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Rock veterans\' tour will wind up at AVA

Die-hard Van Halen fans in Tucson can take heart: The rockers haven't forgotten them.

Van Halen, featuring returning singer Sammy Hagar, saved the best for last when it decided to close out the U.S. leg of its 2004 reunion tour at Casino del Sol's AVA next Thursday. Apparently, Tucson was overjoyed to the extent the band added a second show, Nov. 19.

That's bad news for fans of bluesman B.B. King, who was scheduled to perform at the AVA o­n Nov. 19. No o­ne from the casino was available to comment o­n why that concert has been moved to March.

Van Halen skipped Tucson when it set out last summer to show the world that Hagar and the Van Halen brothers (Eddie and Alex) can make nice-nice o­n stage. The band famously split in 1996 when egos collided between Eddie Van Halen and Hagar.

Hagar went his own way; the Van Halens tried in vain to fill his shoes. They even resorted to inviting Hagar's controversial predecessor, David Lee Roth, back into the fold.

Fast-forward eight years to the current reunion tour and resulting reunion album, "The Best of Both Worlds." The best-of compilation, with three new cuts and live recordings, was released in July, just as the reunion tour was cranking into high gear.

Phoenix was an early stop in the tour. About 15,000 fans, ranging in age from their 20s to 50s, filled America West Arena for the two-plus-hour show in early August.

It was a spectacle befitting rock royalty: a gigantic stage with eaves and overhangs that formed the band's initials. Hagar scaled a 50-foot lift to belt out the signature hit "Top of the World." You could barely hear Eddie, recovering from throat cancer, apologize for waxing nostalgic during his 15-minute guitar solo, which turned out to be the evening's defining and emotional high moment.

And throughout the evening, you couldn't help but wonder how the wear of the years escaped these men. All of the band members are in their 50s or close to it; they shouldn't be capable of the high-leaping splits that have always been Van Halen's calling card. But there they were not o­nly doing them, but leaping higher and splitting farther with every o­ne.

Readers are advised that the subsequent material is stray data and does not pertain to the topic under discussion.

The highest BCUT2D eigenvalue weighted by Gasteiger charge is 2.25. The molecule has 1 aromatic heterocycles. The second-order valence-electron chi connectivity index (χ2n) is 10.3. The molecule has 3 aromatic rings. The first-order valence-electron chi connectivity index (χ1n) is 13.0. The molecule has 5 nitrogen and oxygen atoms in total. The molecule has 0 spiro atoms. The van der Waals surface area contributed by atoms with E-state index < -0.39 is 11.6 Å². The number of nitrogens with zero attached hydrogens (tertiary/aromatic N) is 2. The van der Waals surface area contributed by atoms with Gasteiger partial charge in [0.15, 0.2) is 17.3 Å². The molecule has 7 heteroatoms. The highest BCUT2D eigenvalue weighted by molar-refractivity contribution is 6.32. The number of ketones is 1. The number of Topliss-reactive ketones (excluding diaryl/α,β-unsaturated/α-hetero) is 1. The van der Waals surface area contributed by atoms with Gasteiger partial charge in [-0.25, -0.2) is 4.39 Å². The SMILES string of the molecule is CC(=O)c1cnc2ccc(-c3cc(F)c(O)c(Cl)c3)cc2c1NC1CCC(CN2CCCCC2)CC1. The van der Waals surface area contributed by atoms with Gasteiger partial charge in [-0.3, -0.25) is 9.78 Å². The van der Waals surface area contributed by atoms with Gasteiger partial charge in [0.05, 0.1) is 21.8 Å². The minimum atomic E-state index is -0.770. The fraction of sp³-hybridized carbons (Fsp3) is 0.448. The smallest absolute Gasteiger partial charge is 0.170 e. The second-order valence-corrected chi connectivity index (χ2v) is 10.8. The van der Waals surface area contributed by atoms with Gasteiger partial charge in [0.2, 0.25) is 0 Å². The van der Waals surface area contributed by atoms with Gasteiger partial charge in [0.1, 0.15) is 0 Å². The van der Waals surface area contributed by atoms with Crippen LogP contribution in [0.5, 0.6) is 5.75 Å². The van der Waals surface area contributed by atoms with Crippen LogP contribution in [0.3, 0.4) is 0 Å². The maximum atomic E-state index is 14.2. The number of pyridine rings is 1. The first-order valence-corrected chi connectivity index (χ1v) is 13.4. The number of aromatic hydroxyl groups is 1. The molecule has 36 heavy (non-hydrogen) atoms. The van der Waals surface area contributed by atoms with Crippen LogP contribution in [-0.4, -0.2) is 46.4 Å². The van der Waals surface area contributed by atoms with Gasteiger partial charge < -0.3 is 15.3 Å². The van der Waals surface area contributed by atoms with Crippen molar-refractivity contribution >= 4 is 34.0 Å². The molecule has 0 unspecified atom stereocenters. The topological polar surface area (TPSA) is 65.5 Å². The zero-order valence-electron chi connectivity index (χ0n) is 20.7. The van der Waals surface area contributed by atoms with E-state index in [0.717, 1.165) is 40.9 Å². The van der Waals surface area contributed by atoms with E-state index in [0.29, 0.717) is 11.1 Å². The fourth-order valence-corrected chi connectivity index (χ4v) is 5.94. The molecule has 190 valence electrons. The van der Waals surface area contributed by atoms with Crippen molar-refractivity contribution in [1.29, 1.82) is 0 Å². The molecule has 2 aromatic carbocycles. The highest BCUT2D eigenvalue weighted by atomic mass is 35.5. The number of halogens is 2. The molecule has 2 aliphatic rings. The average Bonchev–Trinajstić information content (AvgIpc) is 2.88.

There's no telling if they'll have that same energy by the time they get to Tucson. They've been o­n the road since last summer, performing almost nightly. They've got to be pretty tired by now.

Then again, we are talking about rock 'n' roll's bad boys, the band that hasn't let a little thing like age or burnout spoil its party.

The bigger question will be whether Hagar and Eddie Van Halen are still getting along. o­n stage in Phoenix three months ago, the pair were engaged in a love fest that looked like it could last a lifetime. But all the time spent o­n the road, in such close proximity, could surely take its toll.

No o­ne in the band is saying much; they've pretty much kept to themselves since they announced the tour last spring during a free-for-all teleconference with journalists. We haven't heard from them since.

Perhaps Tucson will prove whether the second honeymoon is over. We'll wait to see if the warm glances of support Hagar shot to Eddie Van Halen have turned to icy stares; if the prolonged brother hugs have been reduced to curt pats o­n the back; if the drawn-out speeches of praise for each other now come out as courtesy lip service.

Surely none of that will be o­n the minds of fans packing into the AVA next weekend. They'll be consumed with the idea that they were not forgotten by o­ne of rock's most esteemed acts, even if they were last o­n the list.


Contact reporter Cathalena E. Burch
 
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